Nuvoton MUG51 8-bit 8051 microcontroller is made for battery-free devices

8-bit microcontrollers are here to stay despite the rise of 32-bit microcontrollers. Renesas introduced the RL78/G15 entry-level 8-bit microcontroller in a tiny 3x3mm package at the beginning of the year, and now Nuvoton has just unveiled the MUG51 8-bit 8051 microcontroller with a long-term production commitment.

The MUG51 is specially designed for battery-free devices such as passive stylus pens and RFID cards. The 8-bit microcontroller embeds 1 KB SRAM, 16KB flash plus 4KB flash for user program loader, various peripherals with up to 24x GPIOs with interrupt, I2C, SPI, UART, DMA, and so on, as well as various timers.

NuMaker-MUG51TB MUG51 development board
NuMaker-MUG51TB evaluation board

Nuvoton MUG51 specifications:

  • Core – 1T 8051-based core running up to 7.3728 MHz
  • Memory/Storage
    • 1 KB SRAM
    • 16 KB Flash
    • Up to 4 KB Flash for user program loader (LDROM)
    • 128 bytes SPROM (Security Protection ROM)
    • ISP/ICP/IAP programming
  • Peripherals
    • Up to 24x I/O with interrupt capability
    • 2x UART (Tx/RX), 2x I2C, 1x SPI, 1x ISO 7816-3 interface supporting full-duplex UART mode
    • Up to 2 channels PDMA
    • 2x rail-to-rail comparators (ACMP)
  • Timers
    • 4x 16-bit timers
    • 16-bit PWM (Up to 6 channels)
    • 1x independent watchdog
    • 1x Wake-up timer
  •  Clocks
    • Internal 7.3728 MHz MIRC oscillator with variation ±10 % within all temperature range
    • Internal 38.4 kHz LIRC for low-power operating mode
  • Debug interface – Serial Wire Debug (SWD) compatible with Nuvoton Nu-Link debugger
  • Power Management
    • Power-on Reset, Brown-out Reset, and Low voltage Reset
    • Consumption
      • Normal run: 1.08 mA at 7.3728 MHz
      • Power-down: 1 μA
      • Power-on before the flash is initialized: 200 μA
    • Wake up from power-down mode by ACMP, GPIO, WDT, TIMER, UART, I²C, SPI, PDMA, PWM
  • Voltage range – 1.8V to 5.5V
  • Package – QFN33 (4 x 4 mm)
  • Temperature Range – -40°C to 105°C
  • EFT (electrical fast transient) – 4.4 KV
  • ESD HBM (human body model) – 7 KV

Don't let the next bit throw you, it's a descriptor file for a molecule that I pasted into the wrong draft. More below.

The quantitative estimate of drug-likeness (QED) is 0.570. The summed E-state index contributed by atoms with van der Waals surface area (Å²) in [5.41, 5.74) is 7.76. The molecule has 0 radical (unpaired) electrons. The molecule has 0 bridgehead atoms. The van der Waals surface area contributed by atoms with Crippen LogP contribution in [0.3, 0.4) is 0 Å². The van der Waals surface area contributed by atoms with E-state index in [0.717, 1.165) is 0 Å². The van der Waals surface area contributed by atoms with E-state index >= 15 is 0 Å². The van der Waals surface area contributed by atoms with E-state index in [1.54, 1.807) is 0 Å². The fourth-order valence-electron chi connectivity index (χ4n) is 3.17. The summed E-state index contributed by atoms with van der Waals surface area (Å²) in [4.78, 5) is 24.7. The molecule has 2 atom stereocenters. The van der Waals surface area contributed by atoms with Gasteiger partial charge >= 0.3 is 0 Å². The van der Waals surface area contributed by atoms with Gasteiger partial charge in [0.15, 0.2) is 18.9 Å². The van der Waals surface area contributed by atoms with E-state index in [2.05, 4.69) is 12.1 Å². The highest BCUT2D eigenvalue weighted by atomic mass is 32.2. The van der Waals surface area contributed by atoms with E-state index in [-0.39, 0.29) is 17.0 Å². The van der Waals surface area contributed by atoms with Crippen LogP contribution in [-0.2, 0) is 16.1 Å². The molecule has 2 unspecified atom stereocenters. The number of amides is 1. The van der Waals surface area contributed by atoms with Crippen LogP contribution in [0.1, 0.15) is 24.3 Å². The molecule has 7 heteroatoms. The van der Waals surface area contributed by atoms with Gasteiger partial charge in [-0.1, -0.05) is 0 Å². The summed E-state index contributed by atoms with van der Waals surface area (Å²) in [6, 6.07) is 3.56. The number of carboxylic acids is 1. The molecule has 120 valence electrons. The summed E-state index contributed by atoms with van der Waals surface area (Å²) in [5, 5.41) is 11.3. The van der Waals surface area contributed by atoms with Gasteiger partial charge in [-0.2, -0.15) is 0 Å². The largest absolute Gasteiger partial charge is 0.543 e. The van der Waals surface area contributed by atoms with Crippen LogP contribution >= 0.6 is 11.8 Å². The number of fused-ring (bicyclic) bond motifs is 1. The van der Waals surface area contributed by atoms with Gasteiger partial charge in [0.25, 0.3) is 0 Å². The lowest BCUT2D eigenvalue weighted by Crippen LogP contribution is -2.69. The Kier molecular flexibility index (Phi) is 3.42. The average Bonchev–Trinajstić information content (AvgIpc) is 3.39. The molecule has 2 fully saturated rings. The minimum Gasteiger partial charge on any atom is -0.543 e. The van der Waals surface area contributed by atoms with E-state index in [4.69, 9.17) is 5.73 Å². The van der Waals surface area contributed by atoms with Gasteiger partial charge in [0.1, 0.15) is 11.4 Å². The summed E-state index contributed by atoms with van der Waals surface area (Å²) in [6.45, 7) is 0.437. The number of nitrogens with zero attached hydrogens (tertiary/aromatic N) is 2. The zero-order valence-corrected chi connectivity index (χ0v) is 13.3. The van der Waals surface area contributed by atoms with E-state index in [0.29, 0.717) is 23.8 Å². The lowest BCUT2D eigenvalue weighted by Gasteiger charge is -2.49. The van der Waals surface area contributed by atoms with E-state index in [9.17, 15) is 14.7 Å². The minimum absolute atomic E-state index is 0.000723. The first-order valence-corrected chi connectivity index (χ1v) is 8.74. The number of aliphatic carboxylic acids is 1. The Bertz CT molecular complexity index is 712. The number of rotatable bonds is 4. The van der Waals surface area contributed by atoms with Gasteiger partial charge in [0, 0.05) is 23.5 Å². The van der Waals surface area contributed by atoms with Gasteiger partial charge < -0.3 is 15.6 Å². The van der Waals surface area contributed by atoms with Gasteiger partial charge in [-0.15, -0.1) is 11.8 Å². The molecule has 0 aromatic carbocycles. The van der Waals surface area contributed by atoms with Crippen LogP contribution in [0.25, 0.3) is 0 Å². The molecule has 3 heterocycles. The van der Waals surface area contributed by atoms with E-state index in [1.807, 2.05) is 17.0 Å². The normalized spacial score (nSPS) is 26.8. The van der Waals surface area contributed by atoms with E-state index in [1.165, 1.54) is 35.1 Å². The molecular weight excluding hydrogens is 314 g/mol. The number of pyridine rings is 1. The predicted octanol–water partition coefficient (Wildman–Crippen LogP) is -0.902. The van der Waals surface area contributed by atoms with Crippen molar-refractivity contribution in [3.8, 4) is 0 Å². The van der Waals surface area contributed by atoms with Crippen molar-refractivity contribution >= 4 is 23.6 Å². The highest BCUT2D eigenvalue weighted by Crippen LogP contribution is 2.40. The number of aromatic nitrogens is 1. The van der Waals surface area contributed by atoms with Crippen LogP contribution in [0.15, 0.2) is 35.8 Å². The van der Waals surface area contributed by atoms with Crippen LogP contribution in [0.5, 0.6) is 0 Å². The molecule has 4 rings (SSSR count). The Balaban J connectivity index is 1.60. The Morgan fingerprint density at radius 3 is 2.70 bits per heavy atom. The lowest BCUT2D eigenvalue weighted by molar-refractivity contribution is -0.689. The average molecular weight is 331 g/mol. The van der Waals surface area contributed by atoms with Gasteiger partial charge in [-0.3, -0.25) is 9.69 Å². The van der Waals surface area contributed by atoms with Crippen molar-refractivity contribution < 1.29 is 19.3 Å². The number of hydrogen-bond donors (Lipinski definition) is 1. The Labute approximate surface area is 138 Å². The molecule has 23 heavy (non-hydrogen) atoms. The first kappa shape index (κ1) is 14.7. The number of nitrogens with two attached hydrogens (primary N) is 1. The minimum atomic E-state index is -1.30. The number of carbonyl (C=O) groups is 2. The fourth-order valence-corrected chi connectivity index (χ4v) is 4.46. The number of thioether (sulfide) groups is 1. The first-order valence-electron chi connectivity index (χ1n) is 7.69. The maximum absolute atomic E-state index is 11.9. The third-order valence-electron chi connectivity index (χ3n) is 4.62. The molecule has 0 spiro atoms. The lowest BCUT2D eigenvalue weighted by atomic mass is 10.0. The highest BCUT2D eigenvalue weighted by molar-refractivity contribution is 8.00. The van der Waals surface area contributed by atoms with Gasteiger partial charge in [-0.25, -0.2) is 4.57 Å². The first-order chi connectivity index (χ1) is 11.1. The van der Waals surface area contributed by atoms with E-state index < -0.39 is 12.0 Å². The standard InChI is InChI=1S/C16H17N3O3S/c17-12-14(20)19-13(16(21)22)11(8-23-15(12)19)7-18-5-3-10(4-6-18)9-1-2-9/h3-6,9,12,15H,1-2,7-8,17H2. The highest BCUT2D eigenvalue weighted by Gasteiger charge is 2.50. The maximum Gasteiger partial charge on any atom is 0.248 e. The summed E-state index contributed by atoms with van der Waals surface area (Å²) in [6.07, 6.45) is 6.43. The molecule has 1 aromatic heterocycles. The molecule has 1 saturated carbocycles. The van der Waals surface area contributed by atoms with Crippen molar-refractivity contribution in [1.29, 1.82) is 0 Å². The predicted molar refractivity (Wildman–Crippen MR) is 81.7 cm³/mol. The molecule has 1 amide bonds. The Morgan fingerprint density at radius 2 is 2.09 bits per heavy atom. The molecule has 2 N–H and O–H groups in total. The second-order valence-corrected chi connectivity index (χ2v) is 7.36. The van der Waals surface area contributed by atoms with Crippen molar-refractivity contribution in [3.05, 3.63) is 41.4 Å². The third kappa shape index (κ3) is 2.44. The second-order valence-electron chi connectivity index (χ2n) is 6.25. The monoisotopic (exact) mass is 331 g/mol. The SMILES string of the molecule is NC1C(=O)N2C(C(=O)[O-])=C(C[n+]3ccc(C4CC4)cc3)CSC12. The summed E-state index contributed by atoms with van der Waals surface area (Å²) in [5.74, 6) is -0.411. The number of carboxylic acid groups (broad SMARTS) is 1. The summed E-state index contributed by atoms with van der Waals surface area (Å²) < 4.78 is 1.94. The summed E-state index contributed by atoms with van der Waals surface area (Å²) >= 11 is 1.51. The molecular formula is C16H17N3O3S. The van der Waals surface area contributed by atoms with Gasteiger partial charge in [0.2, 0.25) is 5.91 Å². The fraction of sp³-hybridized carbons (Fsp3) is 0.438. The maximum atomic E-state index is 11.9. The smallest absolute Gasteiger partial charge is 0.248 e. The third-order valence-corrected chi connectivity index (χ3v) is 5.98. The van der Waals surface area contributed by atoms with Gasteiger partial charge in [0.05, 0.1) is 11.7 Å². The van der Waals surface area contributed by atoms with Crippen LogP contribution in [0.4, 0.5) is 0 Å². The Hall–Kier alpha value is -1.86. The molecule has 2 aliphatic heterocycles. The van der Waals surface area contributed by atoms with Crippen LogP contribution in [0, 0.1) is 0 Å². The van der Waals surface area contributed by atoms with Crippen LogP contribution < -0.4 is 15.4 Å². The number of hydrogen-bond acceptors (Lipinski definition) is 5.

MUG51 8-bit 8051 MCU package and system diagram
Package (left) and system block diagram (right)

The microcontroller can be programmed with the Nuvoton Nu-Link debugger using either Keil or IAR development environments, and the company provides the NuMaker-MUG51TB board for evaluation and early software development.

While the email press release we received mentions Nuvoton’s commitment to “sustainable 8-bit MCU production and product longevity to ensure a reliable supply, giving customers the confidence to commit to long-term products, platforms, and projects.”, they did not specify any timeframe. Samples of the MUG51 are sold for $1.5, and pricing drops well below one dollar in larger quantities (e.g. 73 cents for 2K+ orders), while the NuMaker-MUG51TB evaluation board is currently offered for $12.50. More details about the new MUC51 microcontroller can be found on the product page with documentation and access to development tools and resources.

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11 months ago

Interesting. Not sure if this is competitive with recent ARM impls which scales much higher (stack/architecture wise) and sell for nearly the same price (stm32l0 < $2), but still nice to see.

11 months ago

Reading some documentation of STM32L052, those do seem considerably better than the MUG51 Datasheet – STM32L052x6 STM32L052x8 – Ultra-low-power 32-bit MCU Arm®-based Cortex®-M0+, up to 64 KB Flash memory, 8 KB SRAM, 2 KB EEPROM, USB, ADC, DAC By the datasheet, the powerdown mode seems to range slightly better(0.8 uA) to a lot better(0.2 uA). And while running it at high clocks(32MHz) it would consume a lot more than the MUG51, when it runs at comparable clocks, e.g. 4MHz, it’s actually better or same. As an example, comparing the datasheet, the MUG51 at 4MHz, typically uses 650 uA, while the… Read more »

11 months ago

At 88uA/MHz even when running at 7.37MHZ it would consume half of MUG51. Yeah it looks better on every aspect! Also the voltage range makes it perfect for a coin cell that can run until completely depleted. There’s also the XLP nanowatt product family at Microchip which runs at 50uA/MHz and reaches 20nA in sleep for the smallest model (PIC16LF182x).

11 months ago

Yeah, one thing that I forgot to say is that it can also likely do more Instruction Per Cycle / MHz too. The 8051 is an old design(though this is likely a new implementation but using the old ISA) and is well, 8-bits too.

11 months ago

Guys, in my comment I tried to be somewhat diplomatic, but you hit it on full power I see. 🙂

11 months ago

Wait this is a $2 part? Oh well, that makes it much less interesting. Anyone know what happened with that 10 cent risc-v chip?

11 months ago

Nuvoton is a terrible company. They make a super I/O that’s used in a lot of motherboards. I wanted to just be able to get the hardware monitoring info but they don’t make a driver for Linux. So I asked for the datasheet for my i/o chip so I could write a driver for Linux. They basically blew me off and just said that it was “proprietary”. Like there is anything super secret about getting temperature readings.

I refuse to use any of their products now and try to make sure that motherboards I buy don’t use their junk.

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